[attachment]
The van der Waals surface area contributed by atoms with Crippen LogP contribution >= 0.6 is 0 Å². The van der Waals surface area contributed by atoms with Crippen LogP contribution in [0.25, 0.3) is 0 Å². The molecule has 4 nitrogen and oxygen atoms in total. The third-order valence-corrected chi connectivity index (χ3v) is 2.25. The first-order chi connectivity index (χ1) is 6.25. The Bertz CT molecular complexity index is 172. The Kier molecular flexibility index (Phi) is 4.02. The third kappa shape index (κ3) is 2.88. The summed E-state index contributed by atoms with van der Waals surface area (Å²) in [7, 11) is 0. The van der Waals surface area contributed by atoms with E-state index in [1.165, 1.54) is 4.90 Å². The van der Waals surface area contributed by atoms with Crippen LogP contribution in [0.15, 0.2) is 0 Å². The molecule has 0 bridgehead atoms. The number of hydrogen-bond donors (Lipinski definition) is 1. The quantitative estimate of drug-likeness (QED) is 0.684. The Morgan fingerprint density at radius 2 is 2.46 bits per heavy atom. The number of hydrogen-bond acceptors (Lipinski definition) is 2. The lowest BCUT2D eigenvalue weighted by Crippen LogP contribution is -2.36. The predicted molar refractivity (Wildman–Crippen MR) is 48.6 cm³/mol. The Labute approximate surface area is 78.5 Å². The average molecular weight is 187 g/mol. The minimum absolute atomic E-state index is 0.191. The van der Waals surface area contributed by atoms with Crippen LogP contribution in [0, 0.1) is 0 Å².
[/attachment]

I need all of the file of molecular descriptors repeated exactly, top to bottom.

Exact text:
The van der Waals surface area contributed by atoms with Crippen LogP contribution >= 0.6 is 0 Å². The van der Waals surface area contributed by atoms with Crippen LogP contribution in [0.25, 0.3) is 0 Å². The molecule has 4 nitrogen and oxygen atoms in total. The third-order valence-corrected chi connectivity index (χ3v) is 2.25. The first-order chi connectivity index (χ1) is 6.25. The Bertz CT molecular complexity index is 172. The Kier molecular flexibility index (Phi) is 4.02. The third kappa shape index (κ3) is 2.88. The summed E-state index contributed by atoms with van der Waals surface area (Å²) in [7, 11) is 0. The van der Waals surface area contributed by atoms with E-state index in [1.165, 1.54) is 4.90 Å². The van der Waals surface area contributed by atoms with Crippen LogP contribution in [0.15, 0.2) is 0 Å². The molecule has 0 bridgehead atoms. The number of hydrogen-bond donors (Lipinski definition) is 1. The quantitative estimate of drug-likeness (QED) is 0.684. The Morgan fingerprint density at radius 2 is 2.46 bits per heavy atom. The number of hydrogen-bond acceptors (Lipinski definition) is 2. The lowest BCUT2D eigenvalue weighted by Crippen LogP contribution is -2.36. The predicted molar refractivity (Wildman–Crippen MR) is 48.6 cm³/mol. The Labute approximate surface area is 78.5 Å². The average molecular weight is 187 g/mol. The minimum absolute atomic E-state index is 0.191. The van der Waals surface area contributed by atoms with Crippen LogP contribution in [0, 0.1) is 0 Å².